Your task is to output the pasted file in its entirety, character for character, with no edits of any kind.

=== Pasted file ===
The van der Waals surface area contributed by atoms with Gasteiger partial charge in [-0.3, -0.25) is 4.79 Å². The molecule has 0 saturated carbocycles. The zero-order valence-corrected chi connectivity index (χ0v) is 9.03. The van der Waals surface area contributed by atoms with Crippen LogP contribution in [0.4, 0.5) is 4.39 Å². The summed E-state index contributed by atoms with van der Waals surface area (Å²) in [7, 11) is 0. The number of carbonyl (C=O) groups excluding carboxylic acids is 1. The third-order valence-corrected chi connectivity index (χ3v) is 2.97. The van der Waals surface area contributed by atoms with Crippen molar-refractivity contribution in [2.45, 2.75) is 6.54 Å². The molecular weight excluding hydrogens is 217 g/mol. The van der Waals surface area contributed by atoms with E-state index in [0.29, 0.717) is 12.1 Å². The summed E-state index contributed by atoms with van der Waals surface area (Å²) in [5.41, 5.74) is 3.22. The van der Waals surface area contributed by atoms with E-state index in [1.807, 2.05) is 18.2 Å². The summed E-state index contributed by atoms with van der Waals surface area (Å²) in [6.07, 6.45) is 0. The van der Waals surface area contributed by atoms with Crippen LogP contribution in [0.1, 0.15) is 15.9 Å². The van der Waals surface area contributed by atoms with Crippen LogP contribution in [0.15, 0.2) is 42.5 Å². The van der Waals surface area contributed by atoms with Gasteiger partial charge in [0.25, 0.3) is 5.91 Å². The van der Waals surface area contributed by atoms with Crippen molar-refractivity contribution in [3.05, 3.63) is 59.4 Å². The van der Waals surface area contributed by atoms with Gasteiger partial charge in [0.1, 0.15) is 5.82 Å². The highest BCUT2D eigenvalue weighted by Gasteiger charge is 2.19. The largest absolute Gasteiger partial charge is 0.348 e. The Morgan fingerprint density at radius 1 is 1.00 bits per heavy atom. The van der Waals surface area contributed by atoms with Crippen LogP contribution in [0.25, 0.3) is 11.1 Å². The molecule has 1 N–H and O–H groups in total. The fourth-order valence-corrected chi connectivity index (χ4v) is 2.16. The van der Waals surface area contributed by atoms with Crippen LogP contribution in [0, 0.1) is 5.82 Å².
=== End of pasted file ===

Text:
The van der Waals surface area contributed by atoms with Gasteiger partial charge in [-0.3, -0.25) is 4.79 Å². The molecule has 0 saturated carbocycles. The zero-order valence-corrected chi connectivity index (χ0v) is 9.03. The van der Waals surface area contributed by atoms with Crippen LogP contribution in [0.4, 0.5) is 4.39 Å². The summed E-state index contributed by atoms with van der Waals surface area (Å²) in [7, 11) is 0. The number of carbonyl (C=O) groups excluding carboxylic acids is 1. The third-order valence-corrected chi connectivity index (χ3v) is 2.97. The van der Waals surface area contributed by atoms with Crippen molar-refractivity contribution in [2.45, 2.75) is 6.54 Å². The molecular weight excluding hydrogens is 217 g/mol. The van der Waals surface area contributed by atoms with E-state index in [0.29, 0.717) is 12.1 Å². The summed E-state index contributed by atoms with van der Waals surface area (Å²) in [5.41, 5.74) is 3.22. The van der Waals surface area contributed by atoms with E-state index in [1.807, 2.05) is 18.2 Å². The summed E-state index contributed by atoms with van der Waals surface area (Å²) in [6.07, 6.45) is 0. The van der Waals surface area contributed by atoms with Crippen LogP contribution in [0.1, 0.15) is 15.9 Å². The van der Waals surface area contributed by atoms with Crippen LogP contribution in [0.15, 0.2) is 42.5 Å². The van der Waals surface area contributed by atoms with Gasteiger partial charge in [0.25, 0.3) is 5.91 Å². The van der Waals surface area contributed by atoms with Crippen molar-refractivity contribution in [3.05, 3.63) is 59.4 Å². The van der Waals surface area contributed by atoms with Gasteiger partial charge in [0.1, 0.15) is 5.82 Å². The highest BCUT2D eigenvalue weighted by Gasteiger charge is 2.19. The largest absolute Gasteiger partial charge is 0.348 e. The Morgan fingerprint density at radius 1 is 1.00 bits per heavy atom. The van der Waals surface area contributed by atoms with Crippen LogP contribution in [0.25, 0.3) is 11.1 Å². The molecule has 1 N–H and O–H groups in total. The fourth-order valence-corrected chi connectivity index (χ4v) is 2.16. The van der Waals surface area contributed by atoms with Crippen LogP contribution in [0, 0.1) is 5.82 Å².